Tillie’s taken sick, so Mrs. Mulaney cut our wages by half. She took even more than half, but I am too tasked with nursing Tillie to fight with her. Tillie’s teeth are loose in her mouth, and she cannot hold much food. I have taken to bartering with locals, as I suspect the general store is in cahoots with Mrs. Mulaney.
I nursed Tillie back to health, only to fall sick myself. Such fever, and it brought on dreams of madness. Tillie cut the locks from my head to assuage the fever and Mrs. Mulaney had a fit. For the first time she was honest about her intentions: she asked who would have me to wife with hair like that? I told her I would marry myself to the lord and take convent vows before I married in this town. She sent me away, does not want to look at me anymore. That leaves Tillie to earn our keep, thin as it is.
I suspect the hotel is in cahoots as well, sometimes we wake to find our things moved, and Tillie’s pearl locket has gone missing. There is only one other hotel in town, and they say it is the same there, too. I cling to hope, but it dwindles.
A pall has fallen over the town. A strange malady I cannot describe, it makes the place feel heavy. Tillie’s steps are stooped, Mrs. Mulaney works her to the bone. Last night the old harridan called Tillie over to look at a mistake. Tillie found the seam she had just sewn cut with a knife. Vile woman! Work is actually costing us money now, depleting our mean savings.
I hear whispers outside the door
Later: I looked through the keyhole, no one I could see. I do not trust the walls in this place. I sleep with this book in my chemise.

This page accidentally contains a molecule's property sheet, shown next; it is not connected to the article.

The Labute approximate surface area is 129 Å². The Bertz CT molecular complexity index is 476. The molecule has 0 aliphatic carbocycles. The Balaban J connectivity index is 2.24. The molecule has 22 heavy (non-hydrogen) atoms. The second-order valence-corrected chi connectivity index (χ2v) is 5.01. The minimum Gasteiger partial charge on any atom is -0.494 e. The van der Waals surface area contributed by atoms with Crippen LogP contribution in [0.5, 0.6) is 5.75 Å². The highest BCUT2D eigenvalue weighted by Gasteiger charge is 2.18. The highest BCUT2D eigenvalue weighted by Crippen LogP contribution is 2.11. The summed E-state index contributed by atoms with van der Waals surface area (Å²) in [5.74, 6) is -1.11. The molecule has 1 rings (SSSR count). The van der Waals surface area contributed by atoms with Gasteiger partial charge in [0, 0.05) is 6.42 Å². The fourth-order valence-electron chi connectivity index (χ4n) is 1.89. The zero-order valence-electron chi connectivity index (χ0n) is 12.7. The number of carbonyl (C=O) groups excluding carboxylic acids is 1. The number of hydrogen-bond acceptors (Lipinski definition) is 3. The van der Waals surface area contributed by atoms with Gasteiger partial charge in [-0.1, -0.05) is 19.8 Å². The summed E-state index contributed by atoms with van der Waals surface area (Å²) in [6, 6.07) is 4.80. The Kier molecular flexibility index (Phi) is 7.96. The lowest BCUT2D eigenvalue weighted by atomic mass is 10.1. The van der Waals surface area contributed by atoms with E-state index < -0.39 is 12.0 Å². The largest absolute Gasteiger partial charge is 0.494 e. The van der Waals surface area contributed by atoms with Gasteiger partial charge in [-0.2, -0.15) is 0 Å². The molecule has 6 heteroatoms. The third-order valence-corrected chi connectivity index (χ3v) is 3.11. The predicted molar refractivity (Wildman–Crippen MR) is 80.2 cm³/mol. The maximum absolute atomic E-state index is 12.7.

There is some kind of event planned in town, some famous singing or dancing girl. We have promised ourselves escape in two days time, while they are occupied with their show. I don’t care if I have to ride a mule side-saddle across the mountains, I’m leaving this place. I hold no love in my heart for this town, none at all.
A great shrieking sound arose from the mine today. The townsfolk hardly flinched, but Tillie and I had to stopper our ears with cotton. I must go out one last time for food.
Later: it is worse than we could ever have imagined.
Later: I hate this vile place, and all the people in it. It isn’t just the seamstress and the hotel, every single being in this place is part of it. The town is a web, drawing us like flies into the center. Someone found our food cache and destroyed it. Tillie placated me, said she would hunt coneys with a knife if it came to that, but I fear for our safety.
We are leaving to-day, thank God, thank God, we are leaving to-day. Tillie says we shall be boarding the 3:10 from Leadville as soon as she can collect the funds from Mrs. Mulaney. I am eager. A queer pall has fallen over the town, I feel as if I can no longer draw a deep breath no matter how I loosen my laces. I dreamed of a spider that held the stars in its web last night. All my sleeps are uneasy and I feel eyes upon me even in the privacy of the room.
Later: the air is still and full, like a bated breath. Some stand out in the streets, simply looking at nothing. I fear we may find it difficult to slip away, but Tillie has been priming for a fight since Tuesday.
I am ready. I can already feel the wind on my face, the open freedom of the flat plains. We shall creep to the depot in Leadville and depart like sneak-thieves. Freedom is ours once more.
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That was the last diary entry. Molly and Tillie Bartlett vanished along with the rest of the townsfolk on June 16th.